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Stacey Samuels-Cole, AuD
Head Injury and Hearing Loss/Balance Issues
Hearing Professionals Inc.
. http://www.hearing-professionals.com/

Head Injury and Hearing Loss/Balance Issues

A new season of sports is approaching and discussions are taking place concerning concussions and other traumatic brain injuries that may occur while playing.

Concussions, the most common type of traumatic brain injury, are caused by a blow to the head or body, a fall, or another injury that jars or shakes the brain inside the skull.

Though concussions are classified as the least serious type of traumatic brain injury, the primary injury is often bruising from the brain moving in the skull which may have an effect on a person's language, speech and visual processing, attention, and balance.

If you have suffered a concussion or other type of traumatic brain injury, it's important to know that it could be causing hearing loss and/or balance problems.

Often, the outer and inner ear is directly in the path of any trauma, and hearing-specific problems often follow a concussion or traumatic brain injury.

There could be damage to the outer ear (pinna), eardrum, or bones/muscles that lay behind the eardrum primarily affecting the ability to hear soft and moderate sounds.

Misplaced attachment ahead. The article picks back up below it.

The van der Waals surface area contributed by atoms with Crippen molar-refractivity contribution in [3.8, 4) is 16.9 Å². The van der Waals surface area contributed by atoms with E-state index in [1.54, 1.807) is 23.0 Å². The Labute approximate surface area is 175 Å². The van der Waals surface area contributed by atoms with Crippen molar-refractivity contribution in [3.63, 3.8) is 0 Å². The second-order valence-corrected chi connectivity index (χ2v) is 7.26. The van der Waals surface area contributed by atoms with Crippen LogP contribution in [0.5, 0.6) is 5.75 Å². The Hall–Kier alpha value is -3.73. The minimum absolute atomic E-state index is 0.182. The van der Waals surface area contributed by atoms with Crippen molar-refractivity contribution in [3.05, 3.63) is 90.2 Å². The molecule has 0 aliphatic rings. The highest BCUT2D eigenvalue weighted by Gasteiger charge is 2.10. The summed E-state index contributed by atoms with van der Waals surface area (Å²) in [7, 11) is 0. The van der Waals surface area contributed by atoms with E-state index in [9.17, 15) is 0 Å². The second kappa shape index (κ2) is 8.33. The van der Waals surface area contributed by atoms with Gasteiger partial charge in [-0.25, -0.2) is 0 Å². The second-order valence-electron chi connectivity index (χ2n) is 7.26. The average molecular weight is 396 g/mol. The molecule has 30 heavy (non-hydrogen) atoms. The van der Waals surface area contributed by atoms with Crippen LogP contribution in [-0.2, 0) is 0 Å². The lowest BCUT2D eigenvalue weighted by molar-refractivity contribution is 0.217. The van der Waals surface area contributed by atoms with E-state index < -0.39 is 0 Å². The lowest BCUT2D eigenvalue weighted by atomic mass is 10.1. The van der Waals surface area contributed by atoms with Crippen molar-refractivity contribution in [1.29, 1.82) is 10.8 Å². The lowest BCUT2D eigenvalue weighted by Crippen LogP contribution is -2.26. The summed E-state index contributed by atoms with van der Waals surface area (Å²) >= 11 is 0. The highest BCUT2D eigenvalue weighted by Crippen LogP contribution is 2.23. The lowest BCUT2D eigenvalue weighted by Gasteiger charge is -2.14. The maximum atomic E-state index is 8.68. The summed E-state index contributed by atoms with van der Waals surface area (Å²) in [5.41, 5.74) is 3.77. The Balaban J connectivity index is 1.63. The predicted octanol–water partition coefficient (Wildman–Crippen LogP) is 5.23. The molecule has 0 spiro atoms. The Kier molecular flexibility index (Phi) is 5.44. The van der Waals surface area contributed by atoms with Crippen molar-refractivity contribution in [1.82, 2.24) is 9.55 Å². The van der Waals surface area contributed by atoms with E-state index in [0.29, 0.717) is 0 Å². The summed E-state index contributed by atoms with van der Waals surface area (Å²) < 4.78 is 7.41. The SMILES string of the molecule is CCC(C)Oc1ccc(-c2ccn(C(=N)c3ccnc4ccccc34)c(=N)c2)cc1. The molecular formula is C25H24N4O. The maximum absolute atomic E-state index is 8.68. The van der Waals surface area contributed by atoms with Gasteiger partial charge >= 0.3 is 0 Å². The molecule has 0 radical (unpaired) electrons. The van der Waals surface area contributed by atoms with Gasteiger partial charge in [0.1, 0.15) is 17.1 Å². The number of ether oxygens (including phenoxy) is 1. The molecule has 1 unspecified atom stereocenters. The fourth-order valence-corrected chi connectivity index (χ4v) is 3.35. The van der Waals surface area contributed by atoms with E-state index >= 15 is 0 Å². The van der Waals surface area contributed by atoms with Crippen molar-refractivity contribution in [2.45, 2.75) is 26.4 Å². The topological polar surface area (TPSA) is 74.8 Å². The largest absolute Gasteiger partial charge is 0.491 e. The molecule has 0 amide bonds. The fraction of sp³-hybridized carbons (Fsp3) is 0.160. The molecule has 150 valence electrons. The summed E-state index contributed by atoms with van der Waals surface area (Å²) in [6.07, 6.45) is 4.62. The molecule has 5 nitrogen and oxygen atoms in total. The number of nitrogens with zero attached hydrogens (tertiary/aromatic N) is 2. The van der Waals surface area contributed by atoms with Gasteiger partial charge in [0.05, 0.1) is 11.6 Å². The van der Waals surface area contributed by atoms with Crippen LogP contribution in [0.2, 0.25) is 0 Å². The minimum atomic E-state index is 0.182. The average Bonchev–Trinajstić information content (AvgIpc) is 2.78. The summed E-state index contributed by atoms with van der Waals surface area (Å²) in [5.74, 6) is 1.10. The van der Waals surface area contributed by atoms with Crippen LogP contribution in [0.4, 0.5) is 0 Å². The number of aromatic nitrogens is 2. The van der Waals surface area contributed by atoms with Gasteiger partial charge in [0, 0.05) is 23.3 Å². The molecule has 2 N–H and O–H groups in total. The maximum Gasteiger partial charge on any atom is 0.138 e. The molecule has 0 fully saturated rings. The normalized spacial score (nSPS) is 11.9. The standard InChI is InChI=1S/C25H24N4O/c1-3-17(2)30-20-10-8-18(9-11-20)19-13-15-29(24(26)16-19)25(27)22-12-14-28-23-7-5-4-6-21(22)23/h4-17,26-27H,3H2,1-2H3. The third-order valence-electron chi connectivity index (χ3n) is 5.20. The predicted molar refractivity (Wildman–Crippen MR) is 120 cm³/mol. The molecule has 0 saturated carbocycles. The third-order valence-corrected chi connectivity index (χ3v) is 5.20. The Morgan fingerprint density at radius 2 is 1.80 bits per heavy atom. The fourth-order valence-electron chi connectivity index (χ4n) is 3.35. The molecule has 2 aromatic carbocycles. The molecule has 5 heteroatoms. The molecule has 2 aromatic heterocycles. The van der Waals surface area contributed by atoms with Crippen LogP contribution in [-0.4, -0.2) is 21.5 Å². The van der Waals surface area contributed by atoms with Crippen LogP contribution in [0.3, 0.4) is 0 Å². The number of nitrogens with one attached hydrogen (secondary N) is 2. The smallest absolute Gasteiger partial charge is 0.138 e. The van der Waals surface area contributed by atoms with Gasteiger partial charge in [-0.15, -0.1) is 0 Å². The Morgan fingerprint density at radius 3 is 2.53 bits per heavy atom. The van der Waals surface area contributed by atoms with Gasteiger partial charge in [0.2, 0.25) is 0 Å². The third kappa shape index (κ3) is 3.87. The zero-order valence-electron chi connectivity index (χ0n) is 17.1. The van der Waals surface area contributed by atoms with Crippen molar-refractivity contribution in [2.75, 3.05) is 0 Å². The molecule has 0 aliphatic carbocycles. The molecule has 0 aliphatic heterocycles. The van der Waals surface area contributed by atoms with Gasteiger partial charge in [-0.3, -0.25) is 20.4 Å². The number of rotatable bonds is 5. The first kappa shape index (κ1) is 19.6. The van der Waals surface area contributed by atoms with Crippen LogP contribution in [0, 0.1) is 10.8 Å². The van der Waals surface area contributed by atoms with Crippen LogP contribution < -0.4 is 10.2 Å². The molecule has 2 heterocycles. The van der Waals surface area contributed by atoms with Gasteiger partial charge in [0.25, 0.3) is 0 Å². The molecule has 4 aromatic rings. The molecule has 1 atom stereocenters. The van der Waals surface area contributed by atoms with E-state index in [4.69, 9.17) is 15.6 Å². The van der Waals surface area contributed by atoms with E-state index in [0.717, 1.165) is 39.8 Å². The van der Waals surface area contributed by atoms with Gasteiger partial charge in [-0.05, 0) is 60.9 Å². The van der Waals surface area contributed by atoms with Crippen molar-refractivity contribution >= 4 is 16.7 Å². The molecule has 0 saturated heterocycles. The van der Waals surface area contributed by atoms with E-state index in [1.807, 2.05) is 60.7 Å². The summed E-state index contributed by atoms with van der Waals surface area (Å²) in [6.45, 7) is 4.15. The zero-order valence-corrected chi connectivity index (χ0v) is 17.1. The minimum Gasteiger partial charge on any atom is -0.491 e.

If damage has occurred to the inner ear hair cells in the cochlea, this will affect both the ability to hear as well as the ability to hear clearly.

Finally, our bodies maintain balance through touch, vision, and our inner ear balance (vestibular) system.Trauma can cause inner ear vestibular damage, affecting our balance.

Following a head injury, hearing problems can occur for several reasons, including mechanical and neurological complications. Specifically, when the inner ear or temporal lobes of the brain have been damaged, traumatic brain damage can often lead to the following auditory symptoms

  • Hyperacusis (normal listening situations seem very loud)
  • Tinnitus (ringing or buzzing in the ears)
  • Hearing loss (sounds seem muffled, less clear, ears feel plugged)
  • Difficulty filtering one set of sounds from background noise
  • Auditory agnosia (the person is unable to recognize the meanings of certain sounds)
  • Difficulty following rapid speech
  • Difficulty following long “conversations” or instructions

It is recommended that anyone suffering from head trauma be evaluated medically. Since many hearing problems cannot be detected by the patient, diagnostic evaluations may include neuroimaging, neuropsychological tests, and comprehensive audiologic evaluation including vestibular balance assessment.

If you suspect you've had a concussion, speak to your healthcare provider. If you've had a concussion and believe you may be experiencing hearing and/or balance problem related to the injury, call your local audiologist for more information and testing.

MD (301) 805-6805 | VA (703) 288-3130